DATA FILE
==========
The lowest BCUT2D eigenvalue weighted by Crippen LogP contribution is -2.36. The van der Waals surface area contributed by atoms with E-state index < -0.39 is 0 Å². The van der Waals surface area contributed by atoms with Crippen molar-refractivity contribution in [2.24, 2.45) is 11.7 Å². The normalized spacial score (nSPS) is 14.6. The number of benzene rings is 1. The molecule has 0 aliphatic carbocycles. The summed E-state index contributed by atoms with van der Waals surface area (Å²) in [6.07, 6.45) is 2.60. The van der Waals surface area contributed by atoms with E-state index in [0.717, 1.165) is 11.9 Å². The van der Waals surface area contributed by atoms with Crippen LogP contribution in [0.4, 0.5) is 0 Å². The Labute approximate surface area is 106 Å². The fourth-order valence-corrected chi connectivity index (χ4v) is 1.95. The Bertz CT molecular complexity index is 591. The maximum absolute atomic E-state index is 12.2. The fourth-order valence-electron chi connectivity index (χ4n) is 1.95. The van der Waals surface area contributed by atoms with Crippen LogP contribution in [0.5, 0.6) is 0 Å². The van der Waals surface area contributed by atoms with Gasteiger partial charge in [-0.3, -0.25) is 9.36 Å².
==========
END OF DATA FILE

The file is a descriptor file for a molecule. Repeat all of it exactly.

The lowest BCUT2D eigenvalue weighted by Crippen LogP contribution is -2.36. The van der Waals surface area contributed by atoms with E-state index < -0.39 is 0 Å². The van der Waals surface area contributed by atoms with Crippen molar-refractivity contribution in [2.24, 2.45) is 11.7 Å². The normalized spacial score (nSPS) is 14.6. The number of benzene rings is 1. The molecule has 0 aliphatic carbocycles. The summed E-state index contributed by atoms with van der Waals surface area (Å²) in [6.07, 6.45) is 2.60. The van der Waals surface area contributed by atoms with E-state index in [0.717, 1.165) is 11.9 Å². The van der Waals surface area contributed by atoms with Crippen LogP contribution in [0.4, 0.5) is 0 Å². The Labute approximate surface area is 106 Å². The fourth-order valence-corrected chi connectivity index (χ4v) is 1.95. The Bertz CT molecular complexity index is 591. The maximum absolute atomic E-state index is 12.2. The fourth-order valence-electron chi connectivity index (χ4n) is 1.95. The van der Waals surface area contributed by atoms with Crippen LogP contribution in [0.5, 0.6) is 0 Å². The van der Waals surface area contributed by atoms with Gasteiger partial charge in [-0.3, -0.25) is 9.36 Å².